Like the mythic lost nation chronicled in the title and opening
chapter, this book offers much in the way of promise. It, after all,
was writ ten by one of the foremost critical legal scholars and
academic activists of this era, New York-cum-Harvard University’s
Yet, in much the same way that the nirvanic island “Afrolantica”
eludes the African American expatriates who pursue it, Afrolantica
Legacies sinks heavily, anchored by the weight of heavy dogma. After a
few intriguing segments, the book plunges headlong into the depths of
an all-too-familiar diatribe — ebbing and falling not on its intent,
which is admirable, but on its tendency to rehash.
Although Afrolantica Legacies is classic Derrick Bell, it is not
until the very end of the book — indeed, in the “Acknowledgments”
following the endnotes and index — that readers realize the
not-so-awful truth: this book is not a new birth; rather, it is a
rebirthing. Bell reverberates foundational progressive doctrines to the
point (almost) of ennui. The book thus emerges not as a phoenix-like
revelation, but as a vulturization of previously presented themes and
There is still much to be heralded here, but perhaps only by novice
readers. For more knowledgeable readers, little is novel about
Afrolantica Legacies despite Bell’s frequent attempts to mix fiction
with fact and the real with the surreal. The result is a strange
oil-and-vinegar blend of quasi- and authentic legal and social
criticism that is often less than profound or valuable to those who
already “get it.”
This book is lost on those who are already aware of the phenomenal
losses Bell describes that have accompanied the equally phenomenal
gains African Americans and other people of color have made since the
1950s. It is lost as well on those who, like Bell, steadfastly-maintain
and do not need a degree in rocket science to conclude that racism may
well be a permanent part of the American scene. In short, nothing is
new under the sun in Afrolantica.
Readers are reintroduced to Geneva Crenshaw, Bell’s Black
feminist/womanist alter ego, whose superhuman powers of intuition and
intellect include (wow!) the ability to put words in the mouth of an
American president (whose name I won’t reveal but whose initials are
He also recapitulates yet another — and because of that, perhaps
less than provocative — parable of race relations featuring the
colored, domineering inhabitants of the Citadel and their ivory-hued
Lowlander serfs. This conflict originated in Bell’s 1994 Confronting
Authority: Reflections of an Ardent Protestor.
Readers also learn from the back pages of Afrolantica Legacies of
Bell’s fictive encounter with Black aliens from outer space in the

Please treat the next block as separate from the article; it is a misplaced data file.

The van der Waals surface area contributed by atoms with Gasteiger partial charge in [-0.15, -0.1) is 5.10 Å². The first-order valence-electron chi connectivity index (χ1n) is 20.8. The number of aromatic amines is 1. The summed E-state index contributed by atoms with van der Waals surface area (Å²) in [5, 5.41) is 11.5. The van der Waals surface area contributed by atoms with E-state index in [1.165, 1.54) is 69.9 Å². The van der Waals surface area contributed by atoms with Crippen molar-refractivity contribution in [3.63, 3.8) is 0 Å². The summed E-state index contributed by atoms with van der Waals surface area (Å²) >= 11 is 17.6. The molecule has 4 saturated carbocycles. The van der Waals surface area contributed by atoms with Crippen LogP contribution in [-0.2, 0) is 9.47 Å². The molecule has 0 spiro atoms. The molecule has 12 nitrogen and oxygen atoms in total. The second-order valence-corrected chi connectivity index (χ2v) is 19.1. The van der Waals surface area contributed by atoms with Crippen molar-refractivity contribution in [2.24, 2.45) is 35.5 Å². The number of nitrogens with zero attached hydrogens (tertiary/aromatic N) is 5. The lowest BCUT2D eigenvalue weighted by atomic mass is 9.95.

chapter “Chrara’s Enlightenment,” and of his efforts to link the themes
of the legend of Blackbeard to Black American realities — which
originated in his previous law review articles.
Bell also continues — by overemphasis, if not by innovation — to
offer harsh indictments of the American legal system and critics of the
Civil Rights movement in his contrived presentation of a conversation
about affirmative action and what-not with a stereotypically “crazy”
Black indigent and a Jewish academic.
And what of the legacies themselves? Bell reveals post hoc that
these ideas were first percolated in an earlier text — his 1992
offering, Faces at the Bottom of the Well: The Permanence of Racism.
The legacies confirm Bell’s penchant for lists. In other writings, he
has offered his “Rules of Racial Standing” — five deftly worded
truths-most-evident that speak to the realities of Black Americans’
encounters with the U.S. legal/justice system. The legacies are simply
more of the same — Black political homilies which are resounding but
not astounding; true, but not terrifically so.
As the first Black man to receive tenure at Harvard, Bell protested
that elite institution’s hiring policies — specifically, its failure
to hire a Black woman law professor — and was fired for his pains in
1992. For these actions and commitments, he is to be admired and his
offerings of wisdom certainly welcomed. But Afrolantica Legacies missed
the mark for those seeking to go farther.
The book does fill an important niche, however. It is perhaps best
served up as a required or supplemental text for high schoolers and
early college-going young folk whose budding political activism astute
professors or others might wish to steer in the direction of race
relations. From Derrick Bell’s example and offerings, in this and other
works, emanates an abundance of depth and reasoning. Plus, his erudite
voice cries forth in the wilderness with footnotes and full
documentation! Black, White, and other evolving intellectual spirits
can emulate or draw force from his ideas and from there, perhaps forge
a resonant voice of their own.
Thus, all is not lost in the lost world after all. Atlantis, Afrolantica — for some, the voyage will be well worth the trip.
D. Kamili Anderson is the associate editor of the Journal of Negro
Education, a co-editor of the Encyclopedia of African-American
Education, and a former staff writer for Black Issues In Higher
COPYRIGHT 1998 Cox, Matthews & Associates
© Copyright 2005 by DiverseEducation.com